By Andrew Carmichael
There is no doubt that the students that sat the recent National Grade Six Assessment (NGSA) had it exceptionally hard. They were away from a classroom setting for over a year because of the mandates to battle the COVID-19 pandemic.
They had to innovate ways to grasp what was being taught via the online platforms because it is common knowledge that even the best internet service is not reliable enough for online learning. The country’s information communications technology (ICT) infrastructure has a long way to go before Guyana is fully able to host uninterrupted online classes.
The Grade Six students, throughout the country, had to battle unreliable power supply and in some cases a complete lack of electricity but yet they did their best. The students of the Mahaica-Berbice Region of Guyana have shown that despite the challenges they can excel.
There are three schools that dominated the top places in the 2021 National Grade Six Assessment in Region Five with an aspiring playwright/producer from Rosignol Primary leading the pack. Sapodilla School of Excellence has three students in the top six while Mortice Primary and Bath Primary has two, each, in the top ten of the Region.
Many of these students in the top ten in the region, along with those who did not make the top spots, were faced with challenging situations. From battling financial setbacks owing to COVID and in some cases the threat of contracting COVID, the students never let up.
They masked up and went on to sit their exams.
Tiana Hughes of Number 4 Village, West Coast Berbice, a student of Rosignol Primary School is the top student with 511 marks and a place the Queen’s College in Georgetown. She said that her accomplishment is satisfying but she had a lot of challenges while preparing for the exams.
She noted that studying for the exams during the pandemic was the major difficulty she experienced along with the poor internet connections which made it difficult to stay connected to online classes. However, she made up for this by going directly to her teacher and asking questions.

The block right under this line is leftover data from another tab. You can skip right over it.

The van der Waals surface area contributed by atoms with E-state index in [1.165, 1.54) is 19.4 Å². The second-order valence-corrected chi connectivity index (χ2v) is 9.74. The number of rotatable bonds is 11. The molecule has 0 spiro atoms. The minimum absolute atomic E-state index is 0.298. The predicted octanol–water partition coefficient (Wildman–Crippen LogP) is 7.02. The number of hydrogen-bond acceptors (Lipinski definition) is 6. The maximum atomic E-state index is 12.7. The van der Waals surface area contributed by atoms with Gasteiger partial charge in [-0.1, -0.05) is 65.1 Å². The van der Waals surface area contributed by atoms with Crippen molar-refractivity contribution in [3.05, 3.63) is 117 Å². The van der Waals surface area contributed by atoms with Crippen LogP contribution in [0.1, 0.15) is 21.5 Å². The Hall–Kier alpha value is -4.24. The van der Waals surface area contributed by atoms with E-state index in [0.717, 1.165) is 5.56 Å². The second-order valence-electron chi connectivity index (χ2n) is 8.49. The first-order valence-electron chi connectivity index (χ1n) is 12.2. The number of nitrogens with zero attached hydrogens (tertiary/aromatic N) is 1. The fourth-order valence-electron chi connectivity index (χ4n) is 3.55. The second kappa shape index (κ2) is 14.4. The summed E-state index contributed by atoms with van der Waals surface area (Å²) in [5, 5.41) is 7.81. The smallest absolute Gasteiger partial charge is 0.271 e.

Fortunately for Hughes, her class teacher is also her mother.
“She would help me when I did not understand things,” she said.
Unlike many other children, Hughes said she did not miss face-to-face learning and being in the classroom while preparing for NGSA.
“Studying at home was much more quiet and peaceful than being in the classroom,” the young student said.
She advised others who will be preparing for exams to have a balance between their social life and studies. Hughes said that she created that balance in her life and believes the relaxation time really assisted in her remaining unstressed and with a clearer mind to focus on the task at hand.
Meanwhile, Mia Jameer of Bath Primary copped the second spot with 509 marks and a place at The Bishops’ High. Her biggest challenge was that of the unreliability of the internet connection during online classes.
“Most of the time we could not hear anything our teacher was talking about,” she related.
Jaden Todd of Sapodilla School of Excellence and Raam David of Mortice Primary were tied for third with 506 marks and a place at The Bishops’ High.She advised that those who want to be successful at their exams should study hard and stick to whatever schedule they have.
“Whenever you feel like you want to give up, don’t give up. Try your best and do your best.”
Todd, who attended a private school, admitted that there were initial challenges adapting to online learning.
“It was really hard not having a teacher in front of you with a chalkboard and explaining with all the words directed to you. But I actually ended up learning how to cope with that so I could have studied better,” he said.
Todd said if he has a choice between classroom and online learning, he would choose the classroom. Meanwhile, David said he entered the exam room full of confidence knowing that he had been topping his class ever since to entered primary school.
There is no internet access for the children who attend Mortice Primary which is situated on the Mahaica River. Those children depended on the worksheets supplied by the Education Ministry and the Learning Channel.
David and Hemraj Lakeram both came from Mortice Primary.
Lakeram, who gained 504 marks and a place at St Stanislaus College, said he is proud of his achievement of being in the region’s top ten. He said he made many sacrifices which included reducing the number of hours he used to play and utilised them to study.
Lakeram said he got up at 04:00h to study and also borrowed his sister’s school books to study.
“Reading her Form One and Grade Six books and going on YouTube and the Learning Channel,” he explained.
Meanwhile, Mohamed Hussain of Sapodilla School of Excellence, who was sixth with 504 marks, said he was happy with his achievement but a little disappointed since he believes that he could have done better.
“I think I could have done better had it not been for all the online classes. Felt that we needed more face-to-face contact,” he said.
Rounding off the top ten were Khenraj Peetum of Sapodilla School of Excellence with 505 marks, Jaden Alfred of Latchmansingh with 504 marks, Indranie Ramoutar of Bath Primary and Mattanah Beephat of Number 29 Primary, 502 marks each, with all of them securing spots at St Stanislaus College in Georgetown.